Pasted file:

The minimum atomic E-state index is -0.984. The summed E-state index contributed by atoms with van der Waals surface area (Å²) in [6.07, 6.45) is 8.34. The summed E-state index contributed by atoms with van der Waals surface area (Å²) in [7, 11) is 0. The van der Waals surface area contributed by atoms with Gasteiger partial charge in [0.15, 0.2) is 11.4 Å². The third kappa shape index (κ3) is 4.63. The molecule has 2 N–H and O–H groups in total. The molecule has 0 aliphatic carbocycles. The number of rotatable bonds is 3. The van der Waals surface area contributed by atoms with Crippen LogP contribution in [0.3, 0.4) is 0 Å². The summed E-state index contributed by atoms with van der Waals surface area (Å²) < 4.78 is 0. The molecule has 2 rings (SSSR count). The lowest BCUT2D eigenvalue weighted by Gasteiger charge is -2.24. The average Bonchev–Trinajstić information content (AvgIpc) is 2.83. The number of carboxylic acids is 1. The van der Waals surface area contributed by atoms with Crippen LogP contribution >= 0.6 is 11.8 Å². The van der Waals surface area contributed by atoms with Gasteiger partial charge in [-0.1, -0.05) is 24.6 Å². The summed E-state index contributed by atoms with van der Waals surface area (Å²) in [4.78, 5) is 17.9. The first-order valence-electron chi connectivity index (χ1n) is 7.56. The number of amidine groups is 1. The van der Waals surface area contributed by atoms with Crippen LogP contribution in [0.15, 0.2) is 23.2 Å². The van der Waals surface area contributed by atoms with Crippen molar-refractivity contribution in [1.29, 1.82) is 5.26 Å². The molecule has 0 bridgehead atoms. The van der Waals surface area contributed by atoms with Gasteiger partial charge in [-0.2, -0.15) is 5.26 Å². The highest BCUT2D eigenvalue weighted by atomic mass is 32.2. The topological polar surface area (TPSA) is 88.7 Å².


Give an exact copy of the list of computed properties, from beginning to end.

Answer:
The minimum atomic E-state index is -0.984. The summed E-state index contributed by atoms with van der Waals surface area (Å²) in [6.07, 6.45) is 8.34. The summed E-state index contributed by atoms with van der Waals surface area (Å²) in [7, 11) is 0. The van der Waals surface area contributed by atoms with Gasteiger partial charge in [0.15, 0.2) is 11.4 Å². The third kappa shape index (κ3) is 4.63. The molecule has 2 N–H and O–H groups in total. The molecule has 0 aliphatic carbocycles. The number of rotatable bonds is 3. The van der Waals surface area contributed by atoms with Crippen LogP contribution in [0.3, 0.4) is 0 Å². The summed E-state index contributed by atoms with van der Waals surface area (Å²) < 4.78 is 0. The molecule has 2 rings (SSSR count). The lowest BCUT2D eigenvalue weighted by Gasteiger charge is -2.24. The average Bonchev–Trinajstić information content (AvgIpc) is 2.83. The number of carboxylic acids is 1. The van der Waals surface area contributed by atoms with Crippen LogP contribution >= 0.6 is 11.8 Å². The van der Waals surface area contributed by atoms with Gasteiger partial charge in [-0.1, -0.05) is 24.6 Å². The summed E-state index contributed by atoms with van der Waals surface area (Å²) in [4.78, 5) is 17.9. The first-order valence-electron chi connectivity index (χ1n) is 7.56. The number of amidine groups is 1. The van der Waals surface area contributed by atoms with Crippen LogP contribution in [0.15, 0.2) is 23.2 Å². The van der Waals surface area contributed by atoms with Crippen molar-refractivity contribution in [1.29, 1.82) is 5.26 Å². The molecule has 0 bridgehead atoms. The van der Waals surface area contributed by atoms with Gasteiger partial charge in [-0.2, -0.15) is 5.26 Å². The highest BCUT2D eigenvalue weighted by atomic mass is 32.2. The topological polar surface area (TPSA) is 88.7 Å².